Wills, Estates and Powers of Attorney. 

Common Questions Regarding Wills


Yes.  A Will is an important document as it sets out what is to happen to your estate when you pass away.  Setting out your wishes in a Will can provide your family with a lot more certainty and can make a difficult time more bearable. 


Your Will must provide who you wish to be your executor and your wishes as to how your estate is to be distributed.  It can also detail your funeral wishes and other matters including your consent to be an organ donor. 

The person you name as the Executor of your Will should be someone you trust and who has the capacity to deal with your affairs during what can be a very emotional time.  Essentially, an Executor is charged with protecting a deceased person’s property until all debts and taxes have been paid, and then ensuring distribution of your assets in accordance with your Will.  Roles of an Executor can include- 

  • Determining what assets and liabilities make up your Estate 
  • Locating the beneficiaries of your Estate 
  • Applying for a grant of probate if required
  • Managing any funds that are to be held on trust for minor beneficiaries
  • Liaising with an accountant regarding any tax implications. 

It is usually recommended an Executor engages a solicitor to assist them in their role as some elements of the Executor’s duties, including applying for grant, are quite technical.  Should an Executor choose to engage a solicitor, they should not incur any legal fees or out of pocket expenses as these fees are paid out of the Estate before it is distributed to the beneficiaries. 

In your Will you can provide for your beneficiaries in a number of ways.  Some examples include providing specific gifts to people or charities, providing funds to beneficiaries to be held in testamentary trusts for taxation or protective purposes or dividing your estate between certain beneficiaries. 

In considering who should be a beneficiary of your Will, there are variety of factors that need to be considered including the size of your Estate and how your assets are held. Funds in joint accounts and properties in joint names do not necessarily form part of your estate and therefore are not distributed to your beneficiaries.  Whether these assets are held as joint assets or assets in common will determine if they form part of your Estate or become solely owned by the surviving holder.  Beneficiary nominations with your superannuation fund will also impact whether or not superannuation funds and insurance policies attached form part of your estate.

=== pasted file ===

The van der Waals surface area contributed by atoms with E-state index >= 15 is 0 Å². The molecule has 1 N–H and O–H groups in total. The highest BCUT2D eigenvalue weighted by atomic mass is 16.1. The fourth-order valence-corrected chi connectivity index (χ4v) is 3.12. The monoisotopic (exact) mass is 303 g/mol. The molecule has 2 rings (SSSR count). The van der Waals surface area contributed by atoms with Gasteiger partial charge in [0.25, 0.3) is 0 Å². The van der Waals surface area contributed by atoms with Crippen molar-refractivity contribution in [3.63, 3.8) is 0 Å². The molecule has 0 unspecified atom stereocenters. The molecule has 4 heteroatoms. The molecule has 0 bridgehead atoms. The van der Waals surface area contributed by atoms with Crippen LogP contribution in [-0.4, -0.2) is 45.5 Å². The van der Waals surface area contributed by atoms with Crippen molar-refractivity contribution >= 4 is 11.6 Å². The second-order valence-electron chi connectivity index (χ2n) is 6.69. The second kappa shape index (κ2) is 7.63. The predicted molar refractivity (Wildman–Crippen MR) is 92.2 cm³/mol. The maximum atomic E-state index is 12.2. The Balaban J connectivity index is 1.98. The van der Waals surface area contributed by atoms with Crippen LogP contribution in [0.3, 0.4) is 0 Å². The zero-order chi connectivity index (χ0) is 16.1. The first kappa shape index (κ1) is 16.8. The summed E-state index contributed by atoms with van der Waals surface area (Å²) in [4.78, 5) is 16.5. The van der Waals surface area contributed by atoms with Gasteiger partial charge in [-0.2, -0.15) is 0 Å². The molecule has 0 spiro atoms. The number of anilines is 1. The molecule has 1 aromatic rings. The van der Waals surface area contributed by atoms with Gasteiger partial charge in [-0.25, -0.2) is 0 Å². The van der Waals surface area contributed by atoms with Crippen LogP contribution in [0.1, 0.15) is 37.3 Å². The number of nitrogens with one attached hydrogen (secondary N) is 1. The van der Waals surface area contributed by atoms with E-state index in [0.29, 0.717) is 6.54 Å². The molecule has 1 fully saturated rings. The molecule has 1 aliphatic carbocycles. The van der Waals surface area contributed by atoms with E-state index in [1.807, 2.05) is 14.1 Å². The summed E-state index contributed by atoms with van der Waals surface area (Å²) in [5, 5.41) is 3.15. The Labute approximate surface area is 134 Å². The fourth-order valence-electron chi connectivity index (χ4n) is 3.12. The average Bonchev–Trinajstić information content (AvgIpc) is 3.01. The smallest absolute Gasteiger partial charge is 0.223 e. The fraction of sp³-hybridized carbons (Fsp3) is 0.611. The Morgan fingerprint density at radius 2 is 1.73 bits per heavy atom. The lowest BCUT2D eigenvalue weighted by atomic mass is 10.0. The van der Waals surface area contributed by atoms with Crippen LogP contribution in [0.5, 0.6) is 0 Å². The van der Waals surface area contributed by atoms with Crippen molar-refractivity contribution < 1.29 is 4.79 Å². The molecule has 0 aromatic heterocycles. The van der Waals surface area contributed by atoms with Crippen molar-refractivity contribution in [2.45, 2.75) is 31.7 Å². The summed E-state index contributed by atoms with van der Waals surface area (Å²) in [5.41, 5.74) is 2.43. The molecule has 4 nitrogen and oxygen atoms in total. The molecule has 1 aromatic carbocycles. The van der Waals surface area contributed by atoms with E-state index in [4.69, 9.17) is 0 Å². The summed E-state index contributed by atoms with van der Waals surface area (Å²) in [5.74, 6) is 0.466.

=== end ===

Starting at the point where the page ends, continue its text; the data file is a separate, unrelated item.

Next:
See a solicitor 

The people who can contest your will are as follows: 

  • Spouse (married or De facto) 
  • Child 
  • Dependent 
  • Anyone who thinks they have a claim on your estate. The person may or may not be related to you.  

The likelihood of success of any claim depends on a number of factors and a solicitor can advise you on this.  A solicitor can also provide strategies as to how best minimise potential claims in the event you are not wanting to provide for someone who could make a claim. Sometimes it is more important to put a clause in your Will excluding a person than it is including them.  

Speaking with a solicitor about how to distribute your assets upon your passing can have the following benefits: 

  1. Reduce the likelihood of someone contesting or challenging your Will; 
  2. Ensure that all of your assets are covered in your Will and the possible protection of your assets through trusts established under your Will; 
  3. Ensure hat family heirlooms or items of sentimental value are passed to your intended beneficiary; and 
  4. Provide advice on what happens to assets that do not fall within your estate such as superannuation benefits. 


In order to make a Will, you must have testamentary capacity.  To have capacity, you must be able to understand the nature and effect of the document they are completing and the nature and extent of their estate. If someone has a disorder of the mind such a dementia, Alzheimer’s or an Acquired Brain Injury they typically do not have capacity, however a solicitor can verify this and people in early on set may still have capacity.  The purpose of raising testamentary capacity is simple – if you have been putting of making a Will, you really need to think about doing it sooner rather then later.  Once you have lost capacity, you can not make a Will and your Estate will be distributed as per the legislation. This could be very different to what you would have chosen, if you had the option. 


The simple answer is NO.  One key reason for this answer is, during my experience as an Estate’s solicitor, I have not come across a single home-made Will that has not had a problem and required additional work for probate. 

Preparing your own Will by using a generic do-it-yourself ‘Will kit’ is not recommended. A Will must follow a strict legal format, otherwise the Courts may decide it is not valid. If your Will is thought to be ‘not valid’ then your assets will be distributed according to a predetermined formula and not as you intended or wished. 

If you are not legally qualified to prepare a Will, then you risk making mistakes, creating uncertainty or losing opportunities for good estate planning. 

In addition, unnecessary costs and delays in administration can result from problems associated with home-made Wills. It is easier and cheaper to ensure that your Will is correct whilst you are alive, than have your Executor try and fix it after you die. 

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